Russia’s president Vladimir Putin has issued orders regarding the regulation of cryptocurrencies, initial coin offerings (ICO), and cryptocurrency mining. As a president, he understands that this is the time for changes being made to the Russian legislation to regulate cryptocurrencies and tokens. Mining operations will also be registered and taxed. Putin ordered the prime minister, and the central bank governor will be responsible for completing the orders by July 2018. The legal framework for the regulation of cryptocurrencies and ICOs in Russia is still in the preparation stage. The bill “On Digital Financial Assets” passed the first reading in the State Duma in May.
3 crypto bills passed by the state Duma
The lower house of Russia’s parliament, the Duma, has accepted and approved on first reading, three pieces of legislation tailored to regulate different aspects of the crypto ecosphere in the country. State Duma has approved the legal texts, voted almost unanimously and will open the way for legalization of cryptocurrencies in the Russian Federation, including their exchange and circulation under certain conditions. Three bills that were passed by the Russian parliament are:
Digital financial assets
This bill was prepared by the finance ministry. It regulates the relations arising from the creation, issuance, storage, and circulation of digital financial assets. The draft also establishes the exact procedures for conducting crypto transactions and concluding smart contracts, including the exercise of rights and the performance of obligations. Digital financial assets include cryptocurrency and token. These assets are not legal tender in the Russian Federation. Tokens can have a single issuer, while cryptocurrencies can have multiple issuers, like the miners. Both can be exchanged with rubles and foreign currencies under rules determined by the Central Bank of Russia (CBR). They will not be considered a mandatory means of payment, account, and transfer like the ruble, but individuals and businesses will be able to use them for payments within the frame of the law.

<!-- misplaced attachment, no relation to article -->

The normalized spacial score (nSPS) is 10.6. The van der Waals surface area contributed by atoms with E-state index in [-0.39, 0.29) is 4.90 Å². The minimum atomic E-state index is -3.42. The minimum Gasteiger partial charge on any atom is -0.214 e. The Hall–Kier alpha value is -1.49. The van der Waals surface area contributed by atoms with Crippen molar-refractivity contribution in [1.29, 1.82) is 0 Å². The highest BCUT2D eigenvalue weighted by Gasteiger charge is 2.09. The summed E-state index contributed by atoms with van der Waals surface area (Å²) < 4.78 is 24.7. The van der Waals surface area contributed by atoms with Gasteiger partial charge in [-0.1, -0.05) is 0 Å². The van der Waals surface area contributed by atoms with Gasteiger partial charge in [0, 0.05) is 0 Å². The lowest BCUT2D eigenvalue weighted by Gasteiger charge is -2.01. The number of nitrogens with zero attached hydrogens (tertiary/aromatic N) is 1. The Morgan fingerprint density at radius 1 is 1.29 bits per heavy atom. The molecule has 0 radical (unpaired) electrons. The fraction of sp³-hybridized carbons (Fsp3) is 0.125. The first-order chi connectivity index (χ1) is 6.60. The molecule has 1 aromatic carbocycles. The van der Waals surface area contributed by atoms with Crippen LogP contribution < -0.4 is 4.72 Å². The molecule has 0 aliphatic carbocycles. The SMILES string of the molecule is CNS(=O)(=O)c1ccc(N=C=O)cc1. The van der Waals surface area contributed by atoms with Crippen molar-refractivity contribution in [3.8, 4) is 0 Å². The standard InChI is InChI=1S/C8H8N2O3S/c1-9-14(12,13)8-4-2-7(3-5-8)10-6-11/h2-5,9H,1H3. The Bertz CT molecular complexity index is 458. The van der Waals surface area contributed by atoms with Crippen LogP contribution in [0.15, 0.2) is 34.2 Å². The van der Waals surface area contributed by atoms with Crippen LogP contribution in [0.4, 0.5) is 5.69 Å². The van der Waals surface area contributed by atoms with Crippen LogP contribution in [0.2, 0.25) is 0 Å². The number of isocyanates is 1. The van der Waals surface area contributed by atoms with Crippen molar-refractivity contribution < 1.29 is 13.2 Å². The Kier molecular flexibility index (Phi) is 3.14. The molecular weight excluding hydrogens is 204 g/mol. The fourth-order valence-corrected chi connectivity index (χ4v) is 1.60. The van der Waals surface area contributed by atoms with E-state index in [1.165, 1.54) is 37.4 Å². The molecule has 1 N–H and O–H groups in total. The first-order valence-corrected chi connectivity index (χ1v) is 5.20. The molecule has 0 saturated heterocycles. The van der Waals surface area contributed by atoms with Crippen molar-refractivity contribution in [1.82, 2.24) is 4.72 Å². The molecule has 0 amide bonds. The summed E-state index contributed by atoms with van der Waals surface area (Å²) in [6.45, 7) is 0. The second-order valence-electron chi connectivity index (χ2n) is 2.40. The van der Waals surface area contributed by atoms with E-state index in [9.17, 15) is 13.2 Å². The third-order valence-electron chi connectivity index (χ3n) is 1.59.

Attracting investments using investment platforms
Again the bill was prepared by the ministry of finance. It regulates specifically crowdfunding and crowd investing in Russia. The draft of the bill reads that both legal entities and individual entrepreneurs can be involved in such activities and prescribes the norms that the organizers of digital fundraising should abide by. According to the provisions, private citizens can participate in crowdfunding without any registration but the investment platform operators should be registered with the CBR. The bank will also determine the maximum amount that an “unqualified investor” can spend on a single project as well as and the limit of their yearly investments in digital tokens.
This bill amends the Russian civil law. It introduces basic provisions allowing legislators to regulate the market of tokens and cryptocurrencies and creating conditions for digital transactions. The text develops the legal concept of “digital right” to define tokens. Only tokens with significant economic meaning will be recognized as digital rights, unlike loyalty points or virtual coins used in online gaming, for example; A holder of a “digital right” is described as a person with unique access to the coin’s digital code. Besides regulating the circulation of tokens and the execution of token transactions, the law is also expected to ensure judicial protection for their owners. The introduction of digital rights creates a legal basis for taxation of economic activities also related to token sales.